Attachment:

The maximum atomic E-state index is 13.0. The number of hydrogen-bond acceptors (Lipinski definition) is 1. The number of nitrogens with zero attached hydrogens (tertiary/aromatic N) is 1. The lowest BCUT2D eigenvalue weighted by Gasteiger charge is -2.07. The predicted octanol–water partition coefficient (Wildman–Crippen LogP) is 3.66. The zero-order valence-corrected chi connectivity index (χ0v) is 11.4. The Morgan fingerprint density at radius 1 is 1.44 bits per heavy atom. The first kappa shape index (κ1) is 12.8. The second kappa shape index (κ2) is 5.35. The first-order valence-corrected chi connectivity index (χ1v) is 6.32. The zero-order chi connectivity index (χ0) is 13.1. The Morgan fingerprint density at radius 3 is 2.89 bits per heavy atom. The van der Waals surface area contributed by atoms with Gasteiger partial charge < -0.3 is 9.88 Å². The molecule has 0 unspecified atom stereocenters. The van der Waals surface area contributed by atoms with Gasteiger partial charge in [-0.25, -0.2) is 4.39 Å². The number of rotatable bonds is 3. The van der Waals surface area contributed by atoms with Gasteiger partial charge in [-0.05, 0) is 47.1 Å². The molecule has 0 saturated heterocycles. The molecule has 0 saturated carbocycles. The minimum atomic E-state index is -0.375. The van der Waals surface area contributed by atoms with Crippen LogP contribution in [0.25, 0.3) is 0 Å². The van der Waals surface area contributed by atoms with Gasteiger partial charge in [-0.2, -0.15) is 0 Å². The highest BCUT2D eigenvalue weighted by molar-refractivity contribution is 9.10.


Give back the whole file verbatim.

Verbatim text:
The maximum atomic E-state index is 13.0. The number of hydrogen-bond acceptors (Lipinski definition) is 1. The number of nitrogens with zero attached hydrogens (tertiary/aromatic N) is 1. The lowest BCUT2D eigenvalue weighted by Gasteiger charge is -2.07. The predicted octanol–water partition coefficient (Wildman–Crippen LogP) is 3.66. The zero-order valence-corrected chi connectivity index (χ0v) is 11.4. The Morgan fingerprint density at radius 1 is 1.44 bits per heavy atom. The first kappa shape index (κ1) is 12.8. The second kappa shape index (κ2) is 5.35. The first-order valence-corrected chi connectivity index (χ1v) is 6.32. The zero-order chi connectivity index (χ0) is 13.1. The Morgan fingerprint density at radius 3 is 2.89 bits per heavy atom. The van der Waals surface area contributed by atoms with Gasteiger partial charge < -0.3 is 9.88 Å². The molecule has 0 unspecified atom stereocenters. The van der Waals surface area contributed by atoms with Gasteiger partial charge in [-0.25, -0.2) is 4.39 Å². The number of rotatable bonds is 3. The van der Waals surface area contributed by atoms with Gasteiger partial charge in [-0.05, 0) is 47.1 Å². The molecule has 0 saturated heterocycles. The molecule has 0 saturated carbocycles. The minimum atomic E-state index is -0.375. The van der Waals surface area contributed by atoms with Crippen LogP contribution in [0.25, 0.3) is 0 Å². The van der Waals surface area contributed by atoms with Gasteiger partial charge in [-0.2, -0.15) is 0 Å². The highest BCUT2D eigenvalue weighted by molar-refractivity contribution is 9.10.